Fishing at Boston Harbor Islands

Native Americans used fish weirs to harvest fish
Native Americans used fish weirs to harvest fish
Fishing was never an important commercial activity on the Boston Harbor Islands as it was on the islands of Maine. Although European fishermen may have used the Boston Harbor Islands in the 16th century, there is no documented record of fishing stations on the islands such as those that existed in Maine. And no fishing stations developed on the Harbor Islands in the 17th and 18th centuries as they did on Maine islands. The only thing even remotely comparable on the Boston islands was the reported granting of Lovells in the mid-17th century on condition that the grantee set up a “stage” (rack for drying fish) and “follow a trade of fishing” (Sweetser 1988 [1888]:187).

Most of the recorded use of the Boston Harbor Islands for fishing occurred in the 19th century. Fish were reportedly dried on Bumpkin in the early years of the century (Snow 1971:183), but more common were the settlements of fishermen on various islands. These included a colony of fishermen on Middle Brewster from about 1840 to the early 1880s (Sweetser 1988 [1888]:248); a settlement of Portuguese fishermen on the east side of Long from the 1850s to 1887 after which they relocated on Peddocks East and then Middle Heads (Seasholes and Binzen 2008:102–3); one lobsterman on Outer Brewster in the early 1860s (Snow 1971:248; Sweetser 1988 [1888]:250); and, in 1882, a half dozen lobstermen on Calf, several fishermen on Hangman, and three fishermen on Nut (Sweetser 1988 [1888]:254, 214, 211). In the late 19th and early 20th centuries a Portuguese lobsterman lived on Quarantine Rocks off Rainsford (Claesson and Carella 2002:211); about 1905 two lobstermen moved to Green; and in the same period lobstermen and clammers operated on Snake (Snow 1971:247, 148).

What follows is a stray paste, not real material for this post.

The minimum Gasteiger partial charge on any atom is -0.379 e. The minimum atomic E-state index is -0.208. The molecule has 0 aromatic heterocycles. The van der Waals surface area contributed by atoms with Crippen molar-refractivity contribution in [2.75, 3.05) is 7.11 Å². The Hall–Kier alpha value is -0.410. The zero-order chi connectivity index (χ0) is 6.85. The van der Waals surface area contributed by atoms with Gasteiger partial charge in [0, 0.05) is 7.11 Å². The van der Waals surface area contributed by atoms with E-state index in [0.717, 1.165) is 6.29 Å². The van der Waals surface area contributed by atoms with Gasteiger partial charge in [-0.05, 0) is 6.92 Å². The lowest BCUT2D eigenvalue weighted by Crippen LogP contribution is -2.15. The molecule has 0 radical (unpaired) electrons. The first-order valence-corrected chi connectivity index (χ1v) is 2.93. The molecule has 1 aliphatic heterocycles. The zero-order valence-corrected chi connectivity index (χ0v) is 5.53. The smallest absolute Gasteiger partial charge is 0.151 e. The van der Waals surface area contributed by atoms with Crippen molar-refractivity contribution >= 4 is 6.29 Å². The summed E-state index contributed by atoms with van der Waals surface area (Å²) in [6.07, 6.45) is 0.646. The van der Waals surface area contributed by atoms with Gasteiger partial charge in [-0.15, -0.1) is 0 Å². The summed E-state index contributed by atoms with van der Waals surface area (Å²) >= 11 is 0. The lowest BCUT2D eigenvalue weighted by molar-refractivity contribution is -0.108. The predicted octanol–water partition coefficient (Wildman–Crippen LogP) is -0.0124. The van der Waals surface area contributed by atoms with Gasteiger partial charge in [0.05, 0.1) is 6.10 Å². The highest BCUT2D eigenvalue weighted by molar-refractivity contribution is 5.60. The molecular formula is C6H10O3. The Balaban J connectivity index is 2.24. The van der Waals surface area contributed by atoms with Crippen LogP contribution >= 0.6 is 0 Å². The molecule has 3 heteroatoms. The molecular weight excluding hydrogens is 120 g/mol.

Bumpkin was reportedly a smelting center in the early 20th century, the smelts harvested in the eel grass off the island and all the way out to Boston Light (Snow 1971:187, 191). The Boston Harbor Islands and in Maine there was a shift to lobstering in the second half of the 19th century.
 
Fish racks were used by fishermen at Boston Harbor Islands
Fish racks were used by fishermen at Boston Harbor Islands
What remains…
The most prevalent historical resources associated with fishing on the Boston Harbor Islands are the habitations of fishermen. Remains of these habitations are known to exist on some islands—Middle Brewster, where the fishermen’s houses were reportedly later converted to summer vacation cottages, Calf, Rainsford, and Green—and their location is known on other islands, such as Long and Outer Brewster. Some actual fishermen’s houses may even still exist on Peddocks where two of the houses on the southwest shore of East Head and some of those on Middle Head are reportedly former Portuguese fishermen’s dwellings (Seasholes and Binzen 2008:103–4, 139–40, 142).

Far fewer historical resources on the island are associated with fishing itself. It is assumed that no evidence remains of the 17th-century fish stage on Lovells, if it did, in fact, ever exist. Also problematic is possible evidence of fish drying on Bumpkin in the early 19th century. The early 20th-century smelting center on Bumpkin, however, is sufficiently recent that evidence of it may still be extant.

Prepared by Nancy S. Seaholes, 2009


References

Last updated: February 26, 2015

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